Diplomatic Briefing

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Commentary: Diplomatic intrigue, or intriguing diplomacy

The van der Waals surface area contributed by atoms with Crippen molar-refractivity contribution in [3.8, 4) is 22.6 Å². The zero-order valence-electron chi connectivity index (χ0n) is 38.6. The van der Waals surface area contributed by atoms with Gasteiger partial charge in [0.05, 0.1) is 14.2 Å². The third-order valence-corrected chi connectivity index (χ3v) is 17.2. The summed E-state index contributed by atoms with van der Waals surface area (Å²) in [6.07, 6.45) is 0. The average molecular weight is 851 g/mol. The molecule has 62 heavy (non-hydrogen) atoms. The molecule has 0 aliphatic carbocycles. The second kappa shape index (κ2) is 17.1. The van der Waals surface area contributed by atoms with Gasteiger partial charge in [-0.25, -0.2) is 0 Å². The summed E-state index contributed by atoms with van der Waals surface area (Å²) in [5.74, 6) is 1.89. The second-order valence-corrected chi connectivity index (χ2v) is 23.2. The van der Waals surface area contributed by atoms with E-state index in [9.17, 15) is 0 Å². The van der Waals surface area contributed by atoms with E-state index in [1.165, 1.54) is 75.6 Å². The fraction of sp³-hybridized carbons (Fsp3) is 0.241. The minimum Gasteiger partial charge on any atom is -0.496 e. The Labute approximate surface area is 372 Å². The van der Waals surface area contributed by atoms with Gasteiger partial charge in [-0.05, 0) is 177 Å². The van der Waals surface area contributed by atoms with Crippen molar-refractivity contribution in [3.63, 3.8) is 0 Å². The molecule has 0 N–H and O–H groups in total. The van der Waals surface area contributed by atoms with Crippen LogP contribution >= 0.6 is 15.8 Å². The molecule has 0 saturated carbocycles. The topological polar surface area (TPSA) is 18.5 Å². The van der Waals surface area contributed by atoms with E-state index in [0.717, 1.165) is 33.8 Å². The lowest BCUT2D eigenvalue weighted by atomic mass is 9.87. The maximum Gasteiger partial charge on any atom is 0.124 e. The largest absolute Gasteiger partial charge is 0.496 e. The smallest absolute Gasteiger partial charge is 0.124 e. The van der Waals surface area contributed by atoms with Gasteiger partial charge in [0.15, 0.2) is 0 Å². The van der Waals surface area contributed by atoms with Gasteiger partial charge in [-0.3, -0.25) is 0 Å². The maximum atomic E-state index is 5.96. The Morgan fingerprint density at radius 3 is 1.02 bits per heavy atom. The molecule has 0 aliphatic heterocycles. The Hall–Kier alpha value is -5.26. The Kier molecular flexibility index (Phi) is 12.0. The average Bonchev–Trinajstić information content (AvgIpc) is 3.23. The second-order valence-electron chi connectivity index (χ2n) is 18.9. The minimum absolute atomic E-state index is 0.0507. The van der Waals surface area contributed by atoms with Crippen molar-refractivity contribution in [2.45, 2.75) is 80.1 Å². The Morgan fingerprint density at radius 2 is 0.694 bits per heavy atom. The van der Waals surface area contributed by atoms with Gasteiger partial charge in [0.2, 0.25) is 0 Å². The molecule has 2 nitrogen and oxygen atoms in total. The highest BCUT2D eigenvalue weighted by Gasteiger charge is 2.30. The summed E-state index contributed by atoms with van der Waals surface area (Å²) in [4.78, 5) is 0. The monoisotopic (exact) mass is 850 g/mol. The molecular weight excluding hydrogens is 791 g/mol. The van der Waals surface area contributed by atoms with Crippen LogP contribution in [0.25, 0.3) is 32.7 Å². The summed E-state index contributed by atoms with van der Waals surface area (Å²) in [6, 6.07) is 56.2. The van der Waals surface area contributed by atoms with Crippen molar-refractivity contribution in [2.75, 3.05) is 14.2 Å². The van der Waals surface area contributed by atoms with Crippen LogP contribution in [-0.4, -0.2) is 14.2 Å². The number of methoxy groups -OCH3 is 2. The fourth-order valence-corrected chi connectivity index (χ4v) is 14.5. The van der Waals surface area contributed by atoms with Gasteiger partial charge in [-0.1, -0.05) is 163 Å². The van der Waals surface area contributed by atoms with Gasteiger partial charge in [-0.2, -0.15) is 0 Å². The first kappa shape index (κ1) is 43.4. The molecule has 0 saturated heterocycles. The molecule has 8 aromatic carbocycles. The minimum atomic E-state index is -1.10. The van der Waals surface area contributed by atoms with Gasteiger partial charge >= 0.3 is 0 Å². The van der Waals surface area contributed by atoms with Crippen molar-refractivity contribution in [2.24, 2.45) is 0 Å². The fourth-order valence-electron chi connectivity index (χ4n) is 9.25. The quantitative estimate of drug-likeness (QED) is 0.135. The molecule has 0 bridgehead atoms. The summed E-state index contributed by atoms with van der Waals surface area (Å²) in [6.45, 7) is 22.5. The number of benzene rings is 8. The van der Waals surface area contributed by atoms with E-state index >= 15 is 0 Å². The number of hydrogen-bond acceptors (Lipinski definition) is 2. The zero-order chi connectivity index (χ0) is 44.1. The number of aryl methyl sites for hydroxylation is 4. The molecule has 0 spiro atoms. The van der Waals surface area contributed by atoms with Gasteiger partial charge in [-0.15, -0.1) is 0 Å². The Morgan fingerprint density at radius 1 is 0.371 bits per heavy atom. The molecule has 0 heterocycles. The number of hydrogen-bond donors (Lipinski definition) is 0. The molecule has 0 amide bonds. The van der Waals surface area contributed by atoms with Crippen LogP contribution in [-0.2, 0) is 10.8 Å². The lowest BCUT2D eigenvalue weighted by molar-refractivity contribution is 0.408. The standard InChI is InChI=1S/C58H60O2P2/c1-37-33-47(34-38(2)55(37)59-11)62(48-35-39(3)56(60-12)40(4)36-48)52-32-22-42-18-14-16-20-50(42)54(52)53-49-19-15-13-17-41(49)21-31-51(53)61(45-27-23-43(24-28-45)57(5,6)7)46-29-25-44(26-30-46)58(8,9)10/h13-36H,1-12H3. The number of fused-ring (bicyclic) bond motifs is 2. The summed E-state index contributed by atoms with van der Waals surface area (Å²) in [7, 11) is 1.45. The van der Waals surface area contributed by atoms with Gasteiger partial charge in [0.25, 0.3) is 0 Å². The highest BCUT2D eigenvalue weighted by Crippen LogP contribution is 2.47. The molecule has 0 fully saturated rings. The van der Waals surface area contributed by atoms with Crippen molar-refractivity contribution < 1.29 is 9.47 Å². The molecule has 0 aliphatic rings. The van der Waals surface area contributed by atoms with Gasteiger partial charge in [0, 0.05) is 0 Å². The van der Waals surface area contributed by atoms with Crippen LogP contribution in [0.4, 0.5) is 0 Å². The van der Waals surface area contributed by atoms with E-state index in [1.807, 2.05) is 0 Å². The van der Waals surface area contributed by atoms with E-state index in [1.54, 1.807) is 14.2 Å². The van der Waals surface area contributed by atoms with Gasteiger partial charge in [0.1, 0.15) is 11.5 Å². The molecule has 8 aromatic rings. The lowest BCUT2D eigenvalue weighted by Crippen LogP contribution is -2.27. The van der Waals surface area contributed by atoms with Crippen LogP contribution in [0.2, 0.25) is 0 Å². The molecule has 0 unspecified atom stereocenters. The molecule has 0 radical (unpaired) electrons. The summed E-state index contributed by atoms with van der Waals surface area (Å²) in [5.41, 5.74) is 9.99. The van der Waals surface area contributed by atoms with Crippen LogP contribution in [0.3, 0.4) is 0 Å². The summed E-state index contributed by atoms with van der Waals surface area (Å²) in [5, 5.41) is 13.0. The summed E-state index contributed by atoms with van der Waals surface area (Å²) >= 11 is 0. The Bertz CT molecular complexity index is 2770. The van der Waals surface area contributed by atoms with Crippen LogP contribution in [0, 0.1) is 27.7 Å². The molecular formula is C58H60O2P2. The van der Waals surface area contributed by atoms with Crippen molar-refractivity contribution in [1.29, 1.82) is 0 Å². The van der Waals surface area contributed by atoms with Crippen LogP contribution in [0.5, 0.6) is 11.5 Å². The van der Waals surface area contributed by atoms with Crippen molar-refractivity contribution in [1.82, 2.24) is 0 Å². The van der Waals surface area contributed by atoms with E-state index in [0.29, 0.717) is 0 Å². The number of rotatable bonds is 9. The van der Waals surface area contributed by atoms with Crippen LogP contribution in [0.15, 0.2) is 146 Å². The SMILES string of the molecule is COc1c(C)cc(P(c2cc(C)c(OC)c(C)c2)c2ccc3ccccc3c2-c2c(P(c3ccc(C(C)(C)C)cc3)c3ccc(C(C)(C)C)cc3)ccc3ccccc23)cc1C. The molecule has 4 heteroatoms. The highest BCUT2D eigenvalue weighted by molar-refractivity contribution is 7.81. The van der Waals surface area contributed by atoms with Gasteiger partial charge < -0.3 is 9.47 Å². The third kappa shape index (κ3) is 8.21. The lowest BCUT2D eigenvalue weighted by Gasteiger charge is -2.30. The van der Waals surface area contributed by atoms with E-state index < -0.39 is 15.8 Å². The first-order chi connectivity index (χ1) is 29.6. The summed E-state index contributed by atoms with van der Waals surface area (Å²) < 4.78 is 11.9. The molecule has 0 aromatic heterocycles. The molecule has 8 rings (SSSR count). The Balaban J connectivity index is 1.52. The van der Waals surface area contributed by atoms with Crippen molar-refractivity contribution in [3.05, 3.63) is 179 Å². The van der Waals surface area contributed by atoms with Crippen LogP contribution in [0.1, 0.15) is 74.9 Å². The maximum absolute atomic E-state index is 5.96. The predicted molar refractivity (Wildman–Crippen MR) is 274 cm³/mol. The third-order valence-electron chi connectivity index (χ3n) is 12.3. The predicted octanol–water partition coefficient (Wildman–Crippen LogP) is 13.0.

For true believers, some truths die hard – like the axiom that the Israeli-Palestinian conflict is at the center of the universe. Or, at least, that it is at the center of our region. Reuters, in a report of a speech Secretary of State Hillary Clinton gave inWashingtonto the US-Islamic World Forum, wrote the following: “President Barack Obama will lay outUSpolicy toward theMiddle EastandNorth Africain the coming weeks,Clintontold Arab and US policy makers in a speech that placed particular emphasis on Israeli-Palestinian peace.” But will we be the focus – with everything else going on around us? Unlikely. America’s core interests in the region and values have not changed, Clinton said, including its commitment to “promote human rights, resolve longstanding conflicts, counter Iran’s threats, and defeat al- Qaida and its extremist allies.” She added that this included “renewed pursuit of comprehensive Arab-Israeli peace.” While Israel and the Palestinians were certainly not the emphasis of this speech, there were some interesting points in those few words having to do with the current diplomatic process. First, the US remains committed to a negotiated two-state solution. That’s a key principle to reiterate, especially in the run-up to the Palestinians’ efforts to get the UN to recognize a state for them in September. The message is that only a negotiated settlement – not one that’s imposed – will work. Second, Clinton restated that there is no substitute for active American leadership. This, perhaps, was a signal meant for the Europeans and the UN, who have pushed for greater involvement in the process by the Quartet, which is made up of the US, EU, Russia and the UN. In recent days, though, there have been a number of reports saying the US has been behind a push by England, France and Germany to get the Quartet to issue a statement saying a future Israeli-Palestinian agreement should be based on the pre-1967 lines, with agreed upon land swaps. According to this way of thinking, the US was engaged in the classic good cop/bad cop routine, with the EU in the bad cop role vis-a-vis Israel, but with the US encouraging it to play that role in order to pressure Jerusalem. One problem with this theory, however, is that the US would have wanted to see the Quartet meet in Berlin on Friday, as expected, rather than working behind the scenes to scuttle it. Indeed, the Quartet meeting – first planned for last month – has been put off yet again. In the hundreds of hours of talks that Netanyahu’s envoy, Yitzhak Molcho, has had with the White House over the past few months, he probably was trying to convince the Americans to accept certain Israeli initiatives and then present them as their own. No one is saying whether the Americans have adopted any of these ideas, and it is certain that the Palestinians – in their own talks with the US – are playing the same game. But when Obama does give his Middle East and North African speech, and when he does relate in that speech to the Israeli-Palestinian conflict, what the world might hear is elements of ideas that Netanyahu would have liked to say but couldn’t, because if he had, they would have been summarily dismissed.



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